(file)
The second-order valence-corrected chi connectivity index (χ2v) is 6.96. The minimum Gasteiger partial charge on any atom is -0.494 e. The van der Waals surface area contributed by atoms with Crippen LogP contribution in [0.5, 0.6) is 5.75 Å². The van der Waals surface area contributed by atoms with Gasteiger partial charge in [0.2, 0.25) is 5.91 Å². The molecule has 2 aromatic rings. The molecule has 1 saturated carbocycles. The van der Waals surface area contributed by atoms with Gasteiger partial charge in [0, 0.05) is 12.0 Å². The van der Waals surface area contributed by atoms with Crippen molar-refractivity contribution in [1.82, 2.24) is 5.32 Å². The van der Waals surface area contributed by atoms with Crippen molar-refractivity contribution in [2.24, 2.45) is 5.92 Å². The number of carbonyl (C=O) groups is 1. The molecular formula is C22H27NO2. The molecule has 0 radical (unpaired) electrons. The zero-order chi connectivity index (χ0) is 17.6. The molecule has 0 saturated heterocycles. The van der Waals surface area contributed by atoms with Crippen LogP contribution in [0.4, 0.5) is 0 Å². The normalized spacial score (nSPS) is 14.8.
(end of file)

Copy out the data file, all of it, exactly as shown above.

The second-order valence-corrected chi connectivity index (χ2v) is 6.96. The minimum Gasteiger partial charge on any atom is -0.494 e. The van der Waals surface area contributed by atoms with Crippen LogP contribution in [0.5, 0.6) is 5.75 Å². The van der Waals surface area contributed by atoms with Gasteiger partial charge in [0.2, 0.25) is 5.91 Å². The molecule has 2 aromatic rings. The molecule has 1 saturated carbocycles. The van der Waals surface area contributed by atoms with Gasteiger partial charge in [0, 0.05) is 12.0 Å². The van der Waals surface area contributed by atoms with Crippen molar-refractivity contribution in [1.82, 2.24) is 5.32 Å². The van der Waals surface area contributed by atoms with Crippen molar-refractivity contribution in [2.24, 2.45) is 5.92 Å². The number of carbonyl (C=O) groups is 1. The molecular formula is C22H27NO2. The molecule has 0 radical (unpaired) electrons. The zero-order chi connectivity index (χ0) is 17.6. The molecule has 0 saturated heterocycles. The van der Waals surface area contributed by atoms with Crippen LogP contribution in [0.4, 0.5) is 0 Å². The normalized spacial score (nSPS) is 14.8.